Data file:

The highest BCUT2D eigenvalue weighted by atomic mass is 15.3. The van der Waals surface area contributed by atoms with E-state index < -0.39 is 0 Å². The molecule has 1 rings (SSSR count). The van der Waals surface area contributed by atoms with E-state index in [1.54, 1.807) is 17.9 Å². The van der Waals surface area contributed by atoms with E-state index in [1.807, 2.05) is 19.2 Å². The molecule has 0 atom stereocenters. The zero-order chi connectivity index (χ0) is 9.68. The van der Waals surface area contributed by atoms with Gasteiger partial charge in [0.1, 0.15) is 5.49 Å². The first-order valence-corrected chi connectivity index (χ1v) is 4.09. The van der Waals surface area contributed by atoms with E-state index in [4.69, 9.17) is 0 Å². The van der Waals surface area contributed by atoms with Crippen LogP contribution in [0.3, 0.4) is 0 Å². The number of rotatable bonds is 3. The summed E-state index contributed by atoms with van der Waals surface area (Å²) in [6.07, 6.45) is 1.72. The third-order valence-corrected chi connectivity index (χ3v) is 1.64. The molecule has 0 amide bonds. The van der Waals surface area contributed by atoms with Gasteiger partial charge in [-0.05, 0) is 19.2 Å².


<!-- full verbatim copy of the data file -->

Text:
The highest BCUT2D eigenvalue weighted by atomic mass is 15.3. The van der Waals surface area contributed by atoms with E-state index < -0.39 is 0 Å². The molecule has 1 rings (SSSR count). The van der Waals surface area contributed by atoms with E-state index in [1.54, 1.807) is 17.9 Å². The van der Waals surface area contributed by atoms with E-state index in [1.807, 2.05) is 19.2 Å². The molecule has 0 atom stereocenters. The zero-order chi connectivity index (χ0) is 9.68. The van der Waals surface area contributed by atoms with Gasteiger partial charge in [0.1, 0.15) is 5.49 Å². The first-order valence-corrected chi connectivity index (χ1v) is 4.09. The van der Waals surface area contributed by atoms with E-state index in [4.69, 9.17) is 0 Å². The van der Waals surface area contributed by atoms with Crippen LogP contribution in [0.3, 0.4) is 0 Å². The number of rotatable bonds is 3. The summed E-state index contributed by atoms with van der Waals surface area (Å²) in [6.07, 6.45) is 1.72. The third-order valence-corrected chi connectivity index (χ3v) is 1.64. The molecule has 0 amide bonds. The van der Waals surface area contributed by atoms with Gasteiger partial charge in [-0.05, 0) is 19.2 Å².